Lloyds Banking Group PLC vs HSBC Holdings plc: Which Is The Better Dividend Investment?

As the economy recovers from the Great Recession, the banks too have been recovering. Rising profits, and share prices on the up, mean that people are once again seriously considering the banks as long-term investment opportunities.

In fact, we are the approaching the stage where the banks are considered not just as turnaround opportunities but as income investments.

But which bank would you pick as your ideal dividend investment? Today I pit Lloyds Banking Group (LSE: LLOY) (NYSE: LYG.US) against HSBC (LSE: HSBA) (NYSE: HSBC.US).


Lloyds is one of the country’s leading banks, as well as its top mortgage provider. It was hit particularly hard by the Credit Crunch, and has paid out billions in the PPI mis-selling scandal.

But there is strong evidence that this company’s prospects are on the turn. The crucial point is that impairment charges have been falling, and falling rapidly. As impairment charges tumble, the bank is finally profitable once again. With a resurgent economy and housing market, profits are expected to push ahead in the next few years. Consensus estimates a 2014 P/E ratio of 10.3, falling to 8.8 in 2015.

Since the Crisis, Lloyds has not paid any dividends. But as the business’s capital position improves steadily,with a core Tier 1 ratio now at 11.1%, it is now broaching the prospect of paying a dividend. It is estimated that the 2014 dividend yield will be 2.0%, rising to 4.7% in 2015.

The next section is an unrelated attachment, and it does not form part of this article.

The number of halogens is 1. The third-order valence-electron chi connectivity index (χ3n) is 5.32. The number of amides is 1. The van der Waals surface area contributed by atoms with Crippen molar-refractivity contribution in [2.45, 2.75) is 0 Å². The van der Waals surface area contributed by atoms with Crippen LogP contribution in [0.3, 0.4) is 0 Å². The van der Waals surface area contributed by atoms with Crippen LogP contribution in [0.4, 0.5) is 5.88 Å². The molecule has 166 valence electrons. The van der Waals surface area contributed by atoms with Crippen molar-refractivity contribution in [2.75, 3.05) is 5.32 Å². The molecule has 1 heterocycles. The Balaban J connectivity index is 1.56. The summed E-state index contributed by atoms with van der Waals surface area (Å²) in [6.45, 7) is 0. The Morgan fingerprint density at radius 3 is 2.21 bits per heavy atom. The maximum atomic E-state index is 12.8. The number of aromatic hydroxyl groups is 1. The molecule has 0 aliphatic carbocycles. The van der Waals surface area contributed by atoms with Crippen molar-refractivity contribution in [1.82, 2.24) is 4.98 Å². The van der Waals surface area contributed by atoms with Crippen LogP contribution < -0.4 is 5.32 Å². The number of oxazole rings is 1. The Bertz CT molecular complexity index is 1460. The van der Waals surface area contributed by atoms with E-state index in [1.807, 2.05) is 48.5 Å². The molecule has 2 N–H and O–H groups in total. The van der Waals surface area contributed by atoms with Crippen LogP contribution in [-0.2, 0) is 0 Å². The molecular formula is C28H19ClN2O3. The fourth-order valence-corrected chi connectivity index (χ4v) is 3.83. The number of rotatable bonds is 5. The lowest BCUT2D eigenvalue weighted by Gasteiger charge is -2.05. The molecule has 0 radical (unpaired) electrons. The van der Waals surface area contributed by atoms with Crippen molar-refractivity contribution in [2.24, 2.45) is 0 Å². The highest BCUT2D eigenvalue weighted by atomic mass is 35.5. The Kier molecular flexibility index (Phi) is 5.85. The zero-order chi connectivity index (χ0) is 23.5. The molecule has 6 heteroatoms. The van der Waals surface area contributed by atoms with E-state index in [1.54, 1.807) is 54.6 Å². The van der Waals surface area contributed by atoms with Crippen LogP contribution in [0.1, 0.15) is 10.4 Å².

I see Lloyds as both a growth investment and an income investment. I see the growing dividend yield as a sign of increasing confidence in the business, as the banks gradually say goodbye to the years of Credit Crunch, impairments and billion-pound fines.


In contrast to Lloyds, HSBC emerged relatively unscathed from the Credit Crunch. But that’s not to say it hasn’t had to pay hefty PPI mis-selling fines. But it has not suffered the billions of pounds of impairment charges that banks such as Lloyds, RBS and Barclays were hit with.

HSBC has been the most ‘boring’ bank in the UK, and that in itself is a significant plus point. What’s more, its size and global reach, from the UK to China and Latin America, mean it is a more stable, if slower moving business.

Why would you invest in one of the world’s largest banks? Well, not to see lightning-fast growth, but to see a safe home for your money, and a regular flow of dividend cheques.

HSBC looks reasonably cheap as well, with a 2014 P/E ratio of 12.2, and a dividend yield of 4.6%, and a 2015 P/E ratio of 11.3, with a dividend yield of 5.0%. This bank produces a consistent and gradually rising yield each year. Thus, in many ways, this is the ideal dividend play.

Foolish bottom line

So which company should you buy? Well it depends what you want, and what type of investor you are. If you are risk averse, and want to invest in a company which is stable and highly cash-generative, then HSBC would be your choice.

But if you want to achieve a higher long-term total return, and are willing to take more risk, I would invest in Lloyds.

As for me personally, I see myself as a higher risk investor, so I have bought into Lloyds.

The Motley Fool's guide to banks

Many people now see the banks as potential contrarian and income plays. Yet they are often put off from investing by the complex terminology, from impairment charges to core tier 1 ratios.

So we at the Fool have put together a free report which guides you through the complexities of bank investing.

Want to learn more? Well, just click on this link to read "The Motley Fool's guide to banks".

Prabhat Sakya owns shares in Lloyds. The Motley Fool UK has no position in any of the shares mentioned. We Fools don't all hold the same opinions, but we all believe that considering a diverse range of insights makes us better investors.